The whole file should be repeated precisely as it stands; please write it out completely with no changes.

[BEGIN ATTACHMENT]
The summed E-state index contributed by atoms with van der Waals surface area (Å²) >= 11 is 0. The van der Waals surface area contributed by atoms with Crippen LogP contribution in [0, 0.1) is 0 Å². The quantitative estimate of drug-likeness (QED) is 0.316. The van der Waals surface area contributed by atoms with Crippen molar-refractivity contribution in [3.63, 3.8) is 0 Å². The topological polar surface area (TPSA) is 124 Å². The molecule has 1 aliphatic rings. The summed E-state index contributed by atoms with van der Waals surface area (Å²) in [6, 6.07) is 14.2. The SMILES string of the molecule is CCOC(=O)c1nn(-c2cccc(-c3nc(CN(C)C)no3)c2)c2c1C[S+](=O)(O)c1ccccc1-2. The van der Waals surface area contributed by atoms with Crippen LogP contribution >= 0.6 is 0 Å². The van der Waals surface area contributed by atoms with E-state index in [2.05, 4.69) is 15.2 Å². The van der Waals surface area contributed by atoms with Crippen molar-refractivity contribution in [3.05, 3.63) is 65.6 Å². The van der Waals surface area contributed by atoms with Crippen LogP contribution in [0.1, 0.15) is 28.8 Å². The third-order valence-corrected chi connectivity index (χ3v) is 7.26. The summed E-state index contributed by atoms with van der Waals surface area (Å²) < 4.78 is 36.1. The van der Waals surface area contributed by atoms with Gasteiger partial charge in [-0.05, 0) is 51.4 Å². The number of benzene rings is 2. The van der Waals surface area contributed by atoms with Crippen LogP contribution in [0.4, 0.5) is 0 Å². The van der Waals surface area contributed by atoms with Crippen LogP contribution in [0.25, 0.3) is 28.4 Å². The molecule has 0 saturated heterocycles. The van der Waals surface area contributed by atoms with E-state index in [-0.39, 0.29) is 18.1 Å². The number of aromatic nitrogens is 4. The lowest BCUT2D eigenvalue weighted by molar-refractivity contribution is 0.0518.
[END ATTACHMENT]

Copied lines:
The summed E-state index contributed by atoms with van der Waals surface area (Å²) >= 11 is 0. The van der Waals surface area contributed by atoms with Crippen LogP contribution in [0, 0.1) is 0 Å². The quantitative estimate of drug-likeness (QED) is 0.316. The van der Waals surface area contributed by atoms with Crippen molar-refractivity contribution in [3.63, 3.8) is 0 Å². The topological polar surface area (TPSA) is 124 Å². The molecule has 1 aliphatic rings. The summed E-state index contributed by atoms with van der Waals surface area (Å²) in [6, 6.07) is 14.2. The SMILES string of the molecule is CCOC(=O)c1nn(-c2cccc(-c3nc(CN(C)C)no3)c2)c2c1C[S+](=O)(O)c1ccccc1-2. The van der Waals surface area contributed by atoms with Crippen LogP contribution >= 0.6 is 0 Å². The van der Waals surface area contributed by atoms with E-state index in [2.05, 4.69) is 15.2 Å². The van der Waals surface area contributed by atoms with Crippen molar-refractivity contribution in [3.05, 3.63) is 65.6 Å². The van der Waals surface area contributed by atoms with Crippen LogP contribution in [0.1, 0.15) is 28.8 Å². The third-order valence-corrected chi connectivity index (χ3v) is 7.26. The summed E-state index contributed by atoms with van der Waals surface area (Å²) < 4.78 is 36.1. The van der Waals surface area contributed by atoms with Gasteiger partial charge in [-0.05, 0) is 51.4 Å². The number of benzene rings is 2. The van der Waals surface area contributed by atoms with Crippen LogP contribution in [0.4, 0.5) is 0 Å². The van der Waals surface area contributed by atoms with Crippen LogP contribution in [0.25, 0.3) is 28.4 Å². The molecule has 0 saturated heterocycles. The van der Waals surface area contributed by atoms with E-state index in [-0.39, 0.29) is 18.1 Å². The number of aromatic nitrogens is 4. The lowest BCUT2D eigenvalue weighted by molar-refractivity contribution is 0.0518.